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Shiver Me Ebelskivers!

by Lori on January 12th, 2011

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Better than the first snow, is the first dusting of powdered sugar on a fresh batch of banana chocolate ebelskivers. Rachel Ray says it’s actually pronounced “ay-bell-sk-vers.” The girl who calls sandwiches “sammies” may not be the best source for proper pronunciation, but I couldn’t find the pronunciation in dictionary.com. It’s Danish after all. It won’t matter how you say it. You’ll be too busy eating to speak.

The Story

It was a cold Sunday morning. It wasn’t snowing yet, but it was coming soon. After sneaking out of the warm bed into the cold, dark kitchen, I was greeted by a pair of overly ripe bananas and a bag of semi-sweet chocolate chips. What better way to shake off the morning chill than with chocolate banana ebelskivers?

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This was not my first attempt at ebelskivers. The first one didn’t go so well. However, I had been thinking about giving them another chance ever since a recent dinner with friends. These friends happened to have a young toddler. They told us about how they had been experimenting with all different kinds of ebelskivers, and how their toddler loved them. I was impressed they had mastered ebelskivers, while also managing a toddler. This inspired me to dust off my ebelskiver pan and try again.

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Mastering the Flip

The trouble with my first attempt was “the flip.” I thought flipping ebelskivers, which are Danish pancakes, would be the same as flipping regular pancakes. With regular pancakes, once you see bubbles breaking on top, you know it is time to flip. Not true with ebelskivers. When I tried flipping them at this point last time, I ended up with a sticky gooey mess all over the pan, and not the cute little doughnut-ball pancakes I’d expected.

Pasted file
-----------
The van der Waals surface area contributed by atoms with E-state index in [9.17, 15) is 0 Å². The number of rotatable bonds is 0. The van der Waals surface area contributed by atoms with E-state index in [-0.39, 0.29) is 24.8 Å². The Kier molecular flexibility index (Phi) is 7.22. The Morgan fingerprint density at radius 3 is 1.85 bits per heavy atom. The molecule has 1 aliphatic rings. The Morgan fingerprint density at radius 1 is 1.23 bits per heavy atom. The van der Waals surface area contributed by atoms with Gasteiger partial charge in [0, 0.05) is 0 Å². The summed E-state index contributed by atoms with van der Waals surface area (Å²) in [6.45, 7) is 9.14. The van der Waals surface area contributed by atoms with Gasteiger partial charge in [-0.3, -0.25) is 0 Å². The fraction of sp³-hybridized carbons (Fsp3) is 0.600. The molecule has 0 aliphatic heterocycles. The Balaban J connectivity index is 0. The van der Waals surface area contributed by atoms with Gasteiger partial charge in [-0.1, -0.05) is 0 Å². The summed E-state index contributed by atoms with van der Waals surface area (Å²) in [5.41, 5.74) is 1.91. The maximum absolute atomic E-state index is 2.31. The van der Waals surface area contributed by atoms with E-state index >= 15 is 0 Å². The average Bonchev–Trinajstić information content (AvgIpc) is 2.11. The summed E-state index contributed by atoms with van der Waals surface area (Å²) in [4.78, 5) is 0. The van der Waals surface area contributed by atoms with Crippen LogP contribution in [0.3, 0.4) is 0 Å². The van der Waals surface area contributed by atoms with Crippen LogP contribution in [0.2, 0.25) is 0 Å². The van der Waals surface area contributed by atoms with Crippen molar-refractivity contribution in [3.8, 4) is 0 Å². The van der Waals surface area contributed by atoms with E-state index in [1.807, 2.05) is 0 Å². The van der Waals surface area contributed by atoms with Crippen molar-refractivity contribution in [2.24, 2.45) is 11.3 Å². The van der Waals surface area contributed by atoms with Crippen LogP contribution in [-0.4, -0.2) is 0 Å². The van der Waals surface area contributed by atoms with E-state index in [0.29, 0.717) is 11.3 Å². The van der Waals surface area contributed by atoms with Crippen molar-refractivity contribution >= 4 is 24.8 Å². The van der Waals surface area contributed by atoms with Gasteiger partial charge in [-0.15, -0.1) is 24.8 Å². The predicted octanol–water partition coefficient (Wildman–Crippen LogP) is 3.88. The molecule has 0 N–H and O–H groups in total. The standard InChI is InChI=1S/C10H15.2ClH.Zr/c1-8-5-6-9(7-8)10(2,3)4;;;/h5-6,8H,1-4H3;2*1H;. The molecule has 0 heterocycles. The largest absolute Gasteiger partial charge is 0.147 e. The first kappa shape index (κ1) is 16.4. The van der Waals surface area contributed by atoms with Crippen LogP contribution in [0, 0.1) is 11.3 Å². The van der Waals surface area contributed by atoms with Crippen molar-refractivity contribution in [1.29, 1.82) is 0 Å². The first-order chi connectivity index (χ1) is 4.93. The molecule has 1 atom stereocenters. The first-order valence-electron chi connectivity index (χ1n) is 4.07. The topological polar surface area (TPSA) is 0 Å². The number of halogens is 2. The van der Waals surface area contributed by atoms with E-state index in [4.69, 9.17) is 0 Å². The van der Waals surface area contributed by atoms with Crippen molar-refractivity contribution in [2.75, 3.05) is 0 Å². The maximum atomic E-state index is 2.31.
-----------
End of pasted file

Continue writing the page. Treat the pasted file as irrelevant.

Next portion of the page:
Let’s see how my second attempt went…

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Success! Now, that makes me happy.

The Moral of the Story

Don’t be discouraged if at first you don’t succeed when baking a new recipe. Give it another whirl. You may be pleasantly surprised on your second try.

About the Recipe

This is the combination of two recipes. I started with a basic banana pancake batter from Allrecipes. Then I followed the directions for making chocolate ebelskivers from Squidoo.

The Cast of Characters

Banana mash

Two mashed bananas are the featured players in this recipe, with a cameo appearance by about a half cup of semi-sweet chocolate chips. For a listing of the rest of the cast, see the complete recipe for Banana Pancakes I on Allrecipes.

The Play-by-Play

Mix together your dry ingredients: one cup flour, one tablespoon sugar, two teaspoons baking powder and a fourth teaspoon salt.

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Get out another bowl, and mix up your wet ingredients: one egg, one cup milk, two tablespoons vegetable oil and the two mashed bananas.

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Then do the hokey pokey, and put your dry ingredients into your wet ingredients, and stir them all together.

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Take one tablespoon of unsalted butter, and divide it into seven smaller pieces. Place one piece into each divet in your ebelskiver pan. Warm the pan on medium-low heat to melt the butter.